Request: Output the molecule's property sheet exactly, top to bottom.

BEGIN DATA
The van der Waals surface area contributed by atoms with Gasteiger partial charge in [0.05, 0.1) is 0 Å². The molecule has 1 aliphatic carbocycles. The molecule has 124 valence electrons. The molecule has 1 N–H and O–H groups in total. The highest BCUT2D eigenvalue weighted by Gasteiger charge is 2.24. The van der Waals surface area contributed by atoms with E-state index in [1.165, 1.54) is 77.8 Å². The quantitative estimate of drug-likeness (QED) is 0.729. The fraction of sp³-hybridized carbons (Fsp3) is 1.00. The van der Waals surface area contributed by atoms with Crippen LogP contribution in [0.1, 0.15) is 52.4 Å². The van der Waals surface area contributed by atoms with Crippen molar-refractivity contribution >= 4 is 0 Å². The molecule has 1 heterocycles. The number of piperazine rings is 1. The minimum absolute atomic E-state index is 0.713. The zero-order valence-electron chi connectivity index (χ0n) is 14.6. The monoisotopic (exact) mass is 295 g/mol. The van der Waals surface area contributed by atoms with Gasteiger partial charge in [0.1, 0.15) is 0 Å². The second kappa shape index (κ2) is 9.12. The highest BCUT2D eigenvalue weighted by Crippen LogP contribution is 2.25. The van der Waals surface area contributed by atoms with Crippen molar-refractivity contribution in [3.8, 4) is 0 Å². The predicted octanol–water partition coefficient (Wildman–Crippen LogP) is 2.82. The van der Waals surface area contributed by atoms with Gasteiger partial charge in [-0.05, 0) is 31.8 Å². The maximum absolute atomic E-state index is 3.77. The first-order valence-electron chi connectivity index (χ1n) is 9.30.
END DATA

The van der Waals surface area contributed by atoms with Gasteiger partial charge in [0.05, 0.1) is 0 Å². The molecule has 1 aliphatic carbocycles. The molecule has 124 valence electrons. The molecule has 1 N–H and O–H groups in total. The highest BCUT2D eigenvalue weighted by Gasteiger charge is 2.24. The van der Waals surface area contributed by atoms with E-state index in [1.165, 1.54) is 77.8 Å². The quantitative estimate of drug-likeness (QED) is 0.729. The fraction of sp³-hybridized carbons (Fsp3) is 1.00. The van der Waals surface area contributed by atoms with Crippen LogP contribution in [0.1, 0.15) is 52.4 Å². The van der Waals surface area contributed by atoms with Crippen molar-refractivity contribution >= 4 is 0 Å². The molecule has 1 heterocycles. The number of piperazine rings is 1. The minimum absolute atomic E-state index is 0.713. The zero-order valence-electron chi connectivity index (χ0n) is 14.6. The monoisotopic (exact) mass is 295 g/mol. The van der Waals surface area contributed by atoms with Gasteiger partial charge in [0.1, 0.15) is 0 Å². The second kappa shape index (κ2) is 9.12. The highest BCUT2D eigenvalue weighted by Crippen LogP contribution is 2.25. The van der Waals surface area contributed by atoms with Crippen molar-refractivity contribution in [3.8, 4) is 0 Å². The predicted octanol–water partition coefficient (Wildman–Crippen LogP) is 2.82. The van der Waals surface area contributed by atoms with Gasteiger partial charge in [-0.05, 0) is 31.8 Å². The maximum absolute atomic E-state index is 3.77. The first-order valence-electron chi connectivity index (χ1n) is 9.30.